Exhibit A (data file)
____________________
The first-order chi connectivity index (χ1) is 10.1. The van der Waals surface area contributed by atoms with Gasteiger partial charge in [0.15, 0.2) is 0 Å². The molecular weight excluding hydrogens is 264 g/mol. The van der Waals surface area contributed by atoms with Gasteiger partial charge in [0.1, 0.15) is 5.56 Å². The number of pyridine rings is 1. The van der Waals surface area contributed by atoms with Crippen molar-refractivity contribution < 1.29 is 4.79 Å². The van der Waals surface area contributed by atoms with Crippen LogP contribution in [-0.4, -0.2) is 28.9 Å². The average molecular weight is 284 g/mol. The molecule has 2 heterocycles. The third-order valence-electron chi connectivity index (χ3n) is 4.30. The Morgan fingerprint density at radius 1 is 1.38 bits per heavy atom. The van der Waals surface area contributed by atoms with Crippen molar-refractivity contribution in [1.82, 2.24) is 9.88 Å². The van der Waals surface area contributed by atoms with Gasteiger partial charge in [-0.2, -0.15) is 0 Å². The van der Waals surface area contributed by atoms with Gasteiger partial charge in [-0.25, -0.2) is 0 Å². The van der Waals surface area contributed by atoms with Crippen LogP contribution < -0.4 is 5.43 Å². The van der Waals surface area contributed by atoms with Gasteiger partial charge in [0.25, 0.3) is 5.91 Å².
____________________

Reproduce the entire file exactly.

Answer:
The first-order chi connectivity index (χ1) is 10.1. The van der Waals surface area contributed by atoms with Gasteiger partial charge in [0.15, 0.2) is 0 Å². The molecular weight excluding hydrogens is 264 g/mol. The van der Waals surface area contributed by atoms with Gasteiger partial charge in [0.1, 0.15) is 5.56 Å². The number of pyridine rings is 1. The van der Waals surface area contributed by atoms with Crippen molar-refractivity contribution < 1.29 is 4.79 Å². The van der Waals surface area contributed by atoms with Crippen LogP contribution in [-0.4, -0.2) is 28.9 Å². The average molecular weight is 284 g/mol. The molecule has 2 heterocycles. The third-order valence-electron chi connectivity index (χ3n) is 4.30. The Morgan fingerprint density at radius 1 is 1.38 bits per heavy atom. The van der Waals surface area contributed by atoms with Crippen molar-refractivity contribution in [1.82, 2.24) is 9.88 Å². The van der Waals surface area contributed by atoms with Gasteiger partial charge in [-0.2, -0.15) is 0 Å². The van der Waals surface area contributed by atoms with Gasteiger partial charge in [-0.25, -0.2) is 0 Å². The van der Waals surface area contributed by atoms with Crippen LogP contribution < -0.4 is 5.43 Å². The van der Waals surface area contributed by atoms with Gasteiger partial charge in [0.25, 0.3) is 5.91 Å².